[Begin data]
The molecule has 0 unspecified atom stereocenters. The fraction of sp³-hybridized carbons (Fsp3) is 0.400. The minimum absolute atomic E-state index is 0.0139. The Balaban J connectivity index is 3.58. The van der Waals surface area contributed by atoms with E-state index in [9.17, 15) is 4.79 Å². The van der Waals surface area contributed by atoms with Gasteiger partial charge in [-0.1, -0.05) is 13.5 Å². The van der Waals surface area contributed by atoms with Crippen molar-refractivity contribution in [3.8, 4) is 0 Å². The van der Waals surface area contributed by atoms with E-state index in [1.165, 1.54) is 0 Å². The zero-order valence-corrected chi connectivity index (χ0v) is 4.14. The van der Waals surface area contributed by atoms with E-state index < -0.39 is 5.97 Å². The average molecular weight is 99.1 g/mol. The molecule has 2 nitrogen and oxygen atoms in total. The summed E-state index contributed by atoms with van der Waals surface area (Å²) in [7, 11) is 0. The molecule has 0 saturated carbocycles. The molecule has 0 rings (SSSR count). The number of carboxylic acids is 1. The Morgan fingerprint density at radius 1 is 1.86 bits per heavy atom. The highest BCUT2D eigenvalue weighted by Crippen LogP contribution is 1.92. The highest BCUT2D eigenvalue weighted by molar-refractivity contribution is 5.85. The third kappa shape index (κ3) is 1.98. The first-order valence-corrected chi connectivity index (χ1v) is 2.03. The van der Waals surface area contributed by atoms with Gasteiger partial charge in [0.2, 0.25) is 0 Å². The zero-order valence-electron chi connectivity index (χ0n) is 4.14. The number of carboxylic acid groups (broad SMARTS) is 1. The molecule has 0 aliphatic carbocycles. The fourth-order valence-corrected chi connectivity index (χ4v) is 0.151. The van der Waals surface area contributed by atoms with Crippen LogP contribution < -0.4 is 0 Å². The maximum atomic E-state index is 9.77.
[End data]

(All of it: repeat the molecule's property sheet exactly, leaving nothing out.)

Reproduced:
The molecule has 0 unspecified atom stereocenters. The fraction of sp³-hybridized carbons (Fsp3) is 0.400. The minimum absolute atomic E-state index is 0.0139. The Balaban J connectivity index is 3.58. The van der Waals surface area contributed by atoms with E-state index in [9.17, 15) is 4.79 Å². The van der Waals surface area contributed by atoms with Gasteiger partial charge in [-0.1, -0.05) is 13.5 Å². The van der Waals surface area contributed by atoms with Crippen molar-refractivity contribution in [3.8, 4) is 0 Å². The van der Waals surface area contributed by atoms with E-state index in [1.165, 1.54) is 0 Å². The zero-order valence-corrected chi connectivity index (χ0v) is 4.14. The van der Waals surface area contributed by atoms with E-state index < -0.39 is 5.97 Å². The average molecular weight is 99.1 g/mol. The molecule has 2 nitrogen and oxygen atoms in total. The summed E-state index contributed by atoms with van der Waals surface area (Å²) in [7, 11) is 0. The molecule has 0 saturated carbocycles. The molecule has 0 rings (SSSR count). The number of carboxylic acids is 1. The Morgan fingerprint density at radius 1 is 1.86 bits per heavy atom. The highest BCUT2D eigenvalue weighted by Crippen LogP contribution is 1.92. The highest BCUT2D eigenvalue weighted by molar-refractivity contribution is 5.85. The third kappa shape index (κ3) is 1.98. The first-order valence-corrected chi connectivity index (χ1v) is 2.03. The van der Waals surface area contributed by atoms with Gasteiger partial charge in [0.2, 0.25) is 0 Å². The zero-order valence-electron chi connectivity index (χ0n) is 4.14. The number of carboxylic acid groups (broad SMARTS) is 1. The molecule has 0 aliphatic carbocycles. The fourth-order valence-corrected chi connectivity index (χ4v) is 0.151. The van der Waals surface area contributed by atoms with Crippen LogP contribution < -0.4 is 0 Å². The maximum atomic E-state index is 9.77.